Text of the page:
Their mother, Jeanna, said the fair teaches children compassion towards both the animals they are caring for and for one another. It also teaches them respect and accountability.

The fair is like a sport for their family and like with any other sport good sportsmanship, politeness and compliments towards other competitors is important, she said.

Kole and Kinsley’s results

Kole:

Grand Champion Junior in Sheep Showman

Reserve Grand Champion Overall Market Lamb

Grand Champion Junior Beef Showman

Grand Champion Overall Market Steer

Champion Charolais Heifer

He also received blues on his pig and other projects

Kinsley:

Reserve Grand Champion Junior Sheep Showman

Reserve Grand Champion Junior Beef Showman

Grand Champion Feeder Steer

Kinsley’s steer won his class, her pig received a blue ribbon and her two sheep were second places in their classes. She also received blue ribbons in photography and craft and purple ribbons on a poster and a craft, along with her oats and hay projects.

 

About 4H
From etymology to bucket calves, 4 H has an event for almost any hobby or life skill.
Not only do children learn how to take care of sheep and identify types of rocks, they also are taught leadership and responsibility, “to create more well rounded individuals,” 4H and Youth Development Agent Will Morris said.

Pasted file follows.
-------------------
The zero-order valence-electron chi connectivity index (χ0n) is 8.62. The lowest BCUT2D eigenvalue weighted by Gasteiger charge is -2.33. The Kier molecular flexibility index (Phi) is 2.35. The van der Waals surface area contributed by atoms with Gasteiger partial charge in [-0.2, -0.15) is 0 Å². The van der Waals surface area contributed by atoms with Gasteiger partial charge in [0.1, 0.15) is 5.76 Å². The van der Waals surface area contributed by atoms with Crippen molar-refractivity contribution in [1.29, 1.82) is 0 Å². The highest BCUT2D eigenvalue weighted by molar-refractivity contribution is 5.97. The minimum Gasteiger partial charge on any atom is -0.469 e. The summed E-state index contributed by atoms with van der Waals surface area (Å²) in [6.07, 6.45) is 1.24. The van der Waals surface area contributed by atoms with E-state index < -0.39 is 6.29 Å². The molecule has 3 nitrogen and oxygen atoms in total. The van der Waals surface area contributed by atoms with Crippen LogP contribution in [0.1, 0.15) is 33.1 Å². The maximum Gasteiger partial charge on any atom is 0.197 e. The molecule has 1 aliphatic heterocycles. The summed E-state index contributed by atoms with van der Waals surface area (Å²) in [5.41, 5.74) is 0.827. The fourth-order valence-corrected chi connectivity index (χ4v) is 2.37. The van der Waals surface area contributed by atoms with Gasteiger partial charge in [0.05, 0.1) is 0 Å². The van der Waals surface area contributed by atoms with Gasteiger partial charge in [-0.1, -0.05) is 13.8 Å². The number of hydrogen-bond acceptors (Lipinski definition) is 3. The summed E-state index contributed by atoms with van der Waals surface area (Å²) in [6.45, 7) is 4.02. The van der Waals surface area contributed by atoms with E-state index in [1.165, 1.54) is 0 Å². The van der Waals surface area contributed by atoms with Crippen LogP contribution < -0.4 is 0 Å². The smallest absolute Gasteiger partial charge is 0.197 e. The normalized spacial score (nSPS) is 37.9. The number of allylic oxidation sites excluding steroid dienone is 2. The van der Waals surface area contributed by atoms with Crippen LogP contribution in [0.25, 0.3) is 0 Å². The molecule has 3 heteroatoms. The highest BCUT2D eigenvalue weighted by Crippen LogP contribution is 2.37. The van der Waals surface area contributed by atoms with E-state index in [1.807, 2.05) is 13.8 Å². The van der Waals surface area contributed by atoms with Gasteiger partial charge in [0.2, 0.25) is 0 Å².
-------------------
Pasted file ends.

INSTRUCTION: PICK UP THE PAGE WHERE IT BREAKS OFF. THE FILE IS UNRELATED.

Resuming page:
The four H’s represent:
• Head - critical thinking, problem solving.
• Heart - self discipline, integrity, communication.
• Hands - serving others.
• Health - choosing healthy lifestyles.
Although often associated with rural communities, 4H is open to children aged seven to 18, from any area.
To get involved all people can contact the K-State Research and Extension Office and ask for 4-H Youth Development to get the ball rolling.
For most projects, children work year-round and the fair is when children have an opportunity to showcase their projects. This includes a presentation in front of a judge, along with their exhibit or animal.
The judges give their opinion and constructive criticism, which the is an opportunity for the child to learn, rather than receive a ribbon, Morris said.
The project itself is intensive, Morris said. For example, not only would the child have to care for a bucket calf, she would have to know parts of the calf and be able to lead and position the calf at the fair. In addition, the child would be required to reflect on their project — including how well the project went and what they might change.
“It really puts it on them to be knowledgeable, to seek out knowledge and gain knowledge,” Morris said.
With 4-H’s motto “to make the best better,” Morris said the goal of the organization is to “help instill a sense of belonging and really remind them why they are there, it’s not just to win ribbons at a the fair.”

4-H projects
Clothing and Textiles
Crops and Crops Judging
Demonstrations and Illustrated Talks
Dog show
Energy Management
Etymology
Fashion Revue
Foods and Nutrition
Foods Preservation
Forestry
Geology and Lapidary
Home Environment
Horse Show
Horticulture
Photography
Poultry
Rabbits
Shooting Sports
Space Tech
Visual Arts
Wildlife
— Stephanie Potter is a staff writer at the Morning Sun. She can be emailed at spotter@morningsun.net or follow her on Twitter @PittStephP and Instagram @stephanie_morningsun.